Preparing to evacuate
- Tune in the radio or television for volcano updates.
- Listen for disaster sirens and warning signals.
- Review your emergency plan and gather your emergency supplies. Be sure to pack at least a 1-week supply of prescription medications.
- Prepare an emergency kit for your vehicle with food, flares, booster cables, maps, tools, a first aid kit, a fire extinguisher, sleeping bags, a flashlight, batteries, etc.
- Fill your vehicle's gas tank.
- If no vehicle is available, make arrangements with friends or family for transportation, or follow authorities' instructions on where to obtain transportation.
- Place vehicles under cover, if at all possible.
- Put livestock in an enclosed area. Plan ahead to take pets with you, but be aware that many emergency shelters cannot accept animals.
- Fill your clean water containers.
- Fill sinks and bathtubs with water as an extra supply for washing.
- Adjust the thermostat on refrigerators and freezers to the coolest possible temperature. If the power goes out, food will stay cooler longer.
As you evacuate
- Take only essential items with you, including at least a 1-week supply of prescription medications.
- If you have time, turn off the gas, electricity and water.
- Disconnect appliances to reduce the likelihood of electrical shock when power is restored.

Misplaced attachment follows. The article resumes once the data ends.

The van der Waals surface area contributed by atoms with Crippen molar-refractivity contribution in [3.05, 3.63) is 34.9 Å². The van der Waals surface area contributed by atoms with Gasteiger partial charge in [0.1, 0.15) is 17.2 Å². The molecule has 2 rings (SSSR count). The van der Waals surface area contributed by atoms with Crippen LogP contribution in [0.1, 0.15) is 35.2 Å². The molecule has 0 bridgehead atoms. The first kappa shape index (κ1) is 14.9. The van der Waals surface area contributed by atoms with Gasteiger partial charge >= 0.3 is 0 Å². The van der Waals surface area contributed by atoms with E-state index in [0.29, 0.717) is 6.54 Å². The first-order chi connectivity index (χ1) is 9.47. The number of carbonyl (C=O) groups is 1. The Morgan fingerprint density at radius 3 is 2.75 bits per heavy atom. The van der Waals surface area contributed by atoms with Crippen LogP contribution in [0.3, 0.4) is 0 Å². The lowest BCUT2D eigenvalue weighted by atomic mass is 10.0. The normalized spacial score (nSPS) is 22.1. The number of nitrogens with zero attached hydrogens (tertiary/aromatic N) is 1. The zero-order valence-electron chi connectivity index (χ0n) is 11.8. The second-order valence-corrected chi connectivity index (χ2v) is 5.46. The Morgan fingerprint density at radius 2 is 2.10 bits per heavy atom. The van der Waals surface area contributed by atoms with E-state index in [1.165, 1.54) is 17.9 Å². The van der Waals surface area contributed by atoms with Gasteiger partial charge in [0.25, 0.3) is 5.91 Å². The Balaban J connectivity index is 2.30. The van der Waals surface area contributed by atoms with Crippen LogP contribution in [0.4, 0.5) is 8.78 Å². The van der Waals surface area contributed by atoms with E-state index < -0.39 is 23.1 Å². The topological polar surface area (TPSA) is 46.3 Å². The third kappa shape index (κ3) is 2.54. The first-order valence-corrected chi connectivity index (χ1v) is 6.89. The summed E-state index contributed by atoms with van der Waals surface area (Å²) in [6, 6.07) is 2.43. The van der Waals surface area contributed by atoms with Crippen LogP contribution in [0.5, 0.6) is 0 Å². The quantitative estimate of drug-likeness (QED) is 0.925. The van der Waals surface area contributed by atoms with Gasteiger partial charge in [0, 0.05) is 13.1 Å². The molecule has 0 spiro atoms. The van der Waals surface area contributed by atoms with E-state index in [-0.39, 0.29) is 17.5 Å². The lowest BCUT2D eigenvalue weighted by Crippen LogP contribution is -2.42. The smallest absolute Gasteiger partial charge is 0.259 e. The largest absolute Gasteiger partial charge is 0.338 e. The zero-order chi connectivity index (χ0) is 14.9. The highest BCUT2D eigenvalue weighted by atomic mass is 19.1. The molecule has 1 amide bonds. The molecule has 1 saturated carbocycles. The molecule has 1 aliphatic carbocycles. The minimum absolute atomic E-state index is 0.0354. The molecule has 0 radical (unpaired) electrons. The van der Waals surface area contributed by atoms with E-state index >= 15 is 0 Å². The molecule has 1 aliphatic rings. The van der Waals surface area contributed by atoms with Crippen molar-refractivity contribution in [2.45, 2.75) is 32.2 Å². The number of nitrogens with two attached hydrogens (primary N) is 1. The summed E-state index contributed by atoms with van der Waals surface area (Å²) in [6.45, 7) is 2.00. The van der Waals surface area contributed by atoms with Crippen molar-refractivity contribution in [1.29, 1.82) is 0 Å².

- Make sure your automobile's emergency kit is ready.
- Follow designated evacuation routes—others may be blocked—and expect heavy traffic and delays.
If you are told to take shelter where you are
- Keep listening to your radio or television until you are told all is safe or you are told to evacuate. Local authorities may evacuate specific areas at greatest risk in your community.
- Close and lock all windows and outside doors.
- Turn off all heating and air conditioning systems and fans.
- Close the fireplace damper.
- Organize your emergency supplies and make sure household members know where the supplies are.
- Make sure the radio is working.
- Go to an interior room without windows that is above ground level.
- Bring your pets with you, and be sure to bring additional food and water supplies for them.
- It is ideal to have a hard-wired (non-portable) telephone in the room you select. Call your emergency contact—a friend or family member who does not live near the volcano—and have the phone available if you need to report a life-threatening condition. Remember that telephone equipment may be overwhelmed or damaged during an emergency.
In the end, you have got to do what you feel is best for you and your family.
Personally, I would be extremely hesitant to live in very high-risk areas along the west coast or near the Yellowstone supervolcano. This is especially true considering how dramatically global seismic activity is increasing.
But others point to the fact that these "danger areas" have not seen any major events in decades, so they wonder what all of the fuss is about.
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